Friday, October 3, 2014
"Maybe it was those extra five pounds I’d gained. Maybe it was because I was about to turn the same age my mother was when I lost her. Maybe it was because after almost twenty years of marriage my husband and I seemed to be running out of things to say to each other.
But when the anonymous online study called “Marriage in the 21st Century” showed up in my inbox, I had no idea how profoundly it would change my life. It wasn’t long before I was assigned both a pseudonym (Wife 22) and a caseworker (Researcher 101).
And, just like that, I found myself answering questions."
Wife 22 by Melanie Gideon was quite the thought-provoking novel for me. I was reading it on what turned out to the last vacation my husband (from whom I am now separated) would take together. But, rest assured, the novel isn't to blame for that. But the story of a woman who is thinking about her marriage, and examining why she got married, how she and her husband got together, and where they'd come to years later, resonated strongly with me. Told from the wife's perspective as she worked her way through the Marriage questionnaire, it was sweet and charming and poignant. It gave me a lot to think about. And I think anyone who is married, or who has ever been married, or who isn't but is fascinated by the complexities of marriage, would be intrigued and entertained by this novel. Me, I loved it.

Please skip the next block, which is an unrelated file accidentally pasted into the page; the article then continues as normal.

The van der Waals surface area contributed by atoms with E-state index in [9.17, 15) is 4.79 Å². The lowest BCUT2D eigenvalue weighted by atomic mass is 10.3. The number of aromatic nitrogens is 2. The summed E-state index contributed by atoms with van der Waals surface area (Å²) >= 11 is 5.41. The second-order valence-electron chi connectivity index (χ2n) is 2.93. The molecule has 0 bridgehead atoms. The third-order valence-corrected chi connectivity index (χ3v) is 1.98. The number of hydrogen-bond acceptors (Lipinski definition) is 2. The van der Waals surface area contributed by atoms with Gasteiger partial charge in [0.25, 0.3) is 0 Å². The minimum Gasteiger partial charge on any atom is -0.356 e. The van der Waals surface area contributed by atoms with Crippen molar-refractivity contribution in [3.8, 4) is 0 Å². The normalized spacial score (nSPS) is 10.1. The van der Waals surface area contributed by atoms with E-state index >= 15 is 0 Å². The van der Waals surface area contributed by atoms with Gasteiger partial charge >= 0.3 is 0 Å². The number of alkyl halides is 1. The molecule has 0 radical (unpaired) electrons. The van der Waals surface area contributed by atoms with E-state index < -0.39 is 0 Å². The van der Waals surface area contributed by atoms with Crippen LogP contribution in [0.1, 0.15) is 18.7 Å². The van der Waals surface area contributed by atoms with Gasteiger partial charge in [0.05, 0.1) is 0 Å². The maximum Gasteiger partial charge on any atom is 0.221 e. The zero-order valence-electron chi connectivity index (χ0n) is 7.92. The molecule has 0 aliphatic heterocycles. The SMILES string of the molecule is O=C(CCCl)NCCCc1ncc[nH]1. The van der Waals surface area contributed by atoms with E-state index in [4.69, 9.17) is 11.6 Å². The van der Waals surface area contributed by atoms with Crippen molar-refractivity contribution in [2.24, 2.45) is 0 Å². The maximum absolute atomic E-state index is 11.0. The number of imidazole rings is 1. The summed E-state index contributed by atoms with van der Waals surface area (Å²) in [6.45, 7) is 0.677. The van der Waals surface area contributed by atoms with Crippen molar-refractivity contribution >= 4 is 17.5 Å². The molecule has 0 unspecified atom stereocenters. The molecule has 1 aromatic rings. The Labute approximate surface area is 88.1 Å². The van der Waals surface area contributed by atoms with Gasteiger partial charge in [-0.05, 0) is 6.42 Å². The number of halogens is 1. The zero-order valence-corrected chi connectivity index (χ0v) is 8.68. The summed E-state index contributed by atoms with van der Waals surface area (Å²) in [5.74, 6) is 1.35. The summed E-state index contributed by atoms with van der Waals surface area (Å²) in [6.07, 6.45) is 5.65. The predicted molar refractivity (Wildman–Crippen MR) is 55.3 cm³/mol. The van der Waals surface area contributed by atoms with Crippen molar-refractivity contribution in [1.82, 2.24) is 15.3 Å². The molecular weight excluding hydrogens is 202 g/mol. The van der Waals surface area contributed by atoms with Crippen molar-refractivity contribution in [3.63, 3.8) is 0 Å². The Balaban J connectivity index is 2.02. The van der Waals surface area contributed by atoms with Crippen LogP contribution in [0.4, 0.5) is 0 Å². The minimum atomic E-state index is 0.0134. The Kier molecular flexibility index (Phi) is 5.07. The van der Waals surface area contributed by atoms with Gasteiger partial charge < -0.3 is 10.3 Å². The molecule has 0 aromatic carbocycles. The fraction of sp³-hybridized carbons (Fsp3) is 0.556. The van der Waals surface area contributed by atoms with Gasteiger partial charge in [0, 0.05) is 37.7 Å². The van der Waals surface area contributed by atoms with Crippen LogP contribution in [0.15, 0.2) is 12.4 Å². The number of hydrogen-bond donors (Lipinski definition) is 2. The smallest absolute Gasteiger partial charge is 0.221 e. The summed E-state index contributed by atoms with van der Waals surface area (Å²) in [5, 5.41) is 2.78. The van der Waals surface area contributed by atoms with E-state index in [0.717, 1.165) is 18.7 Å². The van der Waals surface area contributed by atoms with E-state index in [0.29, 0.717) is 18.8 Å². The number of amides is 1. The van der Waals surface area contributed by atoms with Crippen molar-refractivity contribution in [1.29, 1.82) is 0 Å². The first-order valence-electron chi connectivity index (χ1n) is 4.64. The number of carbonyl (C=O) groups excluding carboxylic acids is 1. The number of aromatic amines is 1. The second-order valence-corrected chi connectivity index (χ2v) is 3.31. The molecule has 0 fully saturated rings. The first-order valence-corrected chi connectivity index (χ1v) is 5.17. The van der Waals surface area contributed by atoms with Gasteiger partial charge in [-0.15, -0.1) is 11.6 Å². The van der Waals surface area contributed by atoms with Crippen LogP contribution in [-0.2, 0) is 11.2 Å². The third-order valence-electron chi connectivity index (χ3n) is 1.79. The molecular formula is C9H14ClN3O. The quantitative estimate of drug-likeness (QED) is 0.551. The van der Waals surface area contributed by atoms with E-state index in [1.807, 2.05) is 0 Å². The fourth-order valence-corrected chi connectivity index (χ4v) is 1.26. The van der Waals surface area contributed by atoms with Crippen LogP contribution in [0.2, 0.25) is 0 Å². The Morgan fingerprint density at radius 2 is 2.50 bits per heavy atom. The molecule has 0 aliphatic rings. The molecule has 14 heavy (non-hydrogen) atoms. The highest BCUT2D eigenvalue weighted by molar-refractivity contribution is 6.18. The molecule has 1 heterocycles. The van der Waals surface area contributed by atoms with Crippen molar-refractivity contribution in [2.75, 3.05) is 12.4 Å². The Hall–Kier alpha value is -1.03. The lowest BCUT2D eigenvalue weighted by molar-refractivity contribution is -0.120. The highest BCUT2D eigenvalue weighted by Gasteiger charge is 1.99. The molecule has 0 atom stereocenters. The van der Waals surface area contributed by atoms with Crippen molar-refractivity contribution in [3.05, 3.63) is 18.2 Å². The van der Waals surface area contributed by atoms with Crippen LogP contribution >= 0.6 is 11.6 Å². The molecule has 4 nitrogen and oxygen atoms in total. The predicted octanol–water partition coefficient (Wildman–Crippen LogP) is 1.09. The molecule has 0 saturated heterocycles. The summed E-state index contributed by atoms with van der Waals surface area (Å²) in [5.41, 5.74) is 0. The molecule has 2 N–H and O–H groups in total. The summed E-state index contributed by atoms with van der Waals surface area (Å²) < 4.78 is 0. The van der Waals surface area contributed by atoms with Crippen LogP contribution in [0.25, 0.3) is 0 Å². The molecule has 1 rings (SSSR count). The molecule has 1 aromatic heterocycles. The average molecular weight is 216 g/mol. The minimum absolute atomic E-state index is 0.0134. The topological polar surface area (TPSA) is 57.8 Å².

ADDED AFTER POSTING: I was thinking about this book and wondering whether my view of it was affected by the time in my life that I read it, so I just went back and read it again. And I was quite happy to find that I liked it just as much the second time. I'd forgotten a lot about this book: how chapters start with funny bits from the narrator's google searches; how the story is interspersed with Alice's answers to the questionnaire questions which reveal so much about her; how Alice's struggle to connect with her teenaged children feels so real; and most of all, how the biggest theme is how important it is in a marriage for each partner to truly see and hear the other.
Posted by Diane Perin at 7:00 AM